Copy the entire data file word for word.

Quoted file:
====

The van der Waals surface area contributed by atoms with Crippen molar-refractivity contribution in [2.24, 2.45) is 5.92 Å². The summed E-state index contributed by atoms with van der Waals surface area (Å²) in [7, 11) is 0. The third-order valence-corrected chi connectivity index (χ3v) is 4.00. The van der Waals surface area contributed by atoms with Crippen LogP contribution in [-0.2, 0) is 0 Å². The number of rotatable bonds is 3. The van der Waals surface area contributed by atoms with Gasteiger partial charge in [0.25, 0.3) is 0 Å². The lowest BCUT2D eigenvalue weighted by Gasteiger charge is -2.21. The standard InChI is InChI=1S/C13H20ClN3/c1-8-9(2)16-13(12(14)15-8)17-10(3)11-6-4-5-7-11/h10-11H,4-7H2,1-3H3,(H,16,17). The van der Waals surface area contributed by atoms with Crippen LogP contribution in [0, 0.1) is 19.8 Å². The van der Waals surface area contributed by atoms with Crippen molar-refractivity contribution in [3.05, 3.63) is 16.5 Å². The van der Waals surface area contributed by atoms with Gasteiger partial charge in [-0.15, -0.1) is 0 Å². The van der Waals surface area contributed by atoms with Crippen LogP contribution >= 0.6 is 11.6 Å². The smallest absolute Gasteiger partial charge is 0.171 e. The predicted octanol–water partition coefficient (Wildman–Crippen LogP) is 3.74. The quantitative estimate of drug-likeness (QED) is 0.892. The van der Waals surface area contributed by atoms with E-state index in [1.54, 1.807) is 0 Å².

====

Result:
The van der Waals surface area contributed by atoms with Crippen molar-refractivity contribution in [2.24, 2.45) is 5.92 Å². The summed E-state index contributed by atoms with van der Waals surface area (Å²) in [7, 11) is 0. The third-order valence-corrected chi connectivity index (χ3v) is 4.00. The van der Waals surface area contributed by atoms with Crippen LogP contribution in [-0.2, 0) is 0 Å². The number of rotatable bonds is 3. The van der Waals surface area contributed by atoms with Gasteiger partial charge in [0.25, 0.3) is 0 Å². The lowest BCUT2D eigenvalue weighted by Gasteiger charge is -2.21. The standard InChI is InChI=1S/C13H20ClN3/c1-8-9(2)16-13(12(14)15-8)17-10(3)11-6-4-5-7-11/h10-11H,4-7H2,1-3H3,(H,16,17). The van der Waals surface area contributed by atoms with Crippen LogP contribution in [0, 0.1) is 19.8 Å². The van der Waals surface area contributed by atoms with Crippen molar-refractivity contribution in [3.05, 3.63) is 16.5 Å². The van der Waals surface area contributed by atoms with Gasteiger partial charge in [-0.15, -0.1) is 0 Å². The van der Waals surface area contributed by atoms with Crippen LogP contribution >= 0.6 is 11.6 Å². The smallest absolute Gasteiger partial charge is 0.171 e. The predicted octanol–water partition coefficient (Wildman–Crippen LogP) is 3.74. The quantitative estimate of drug-likeness (QED) is 0.892. The van der Waals surface area contributed by atoms with E-state index in [1.54, 1.807) is 0 Å².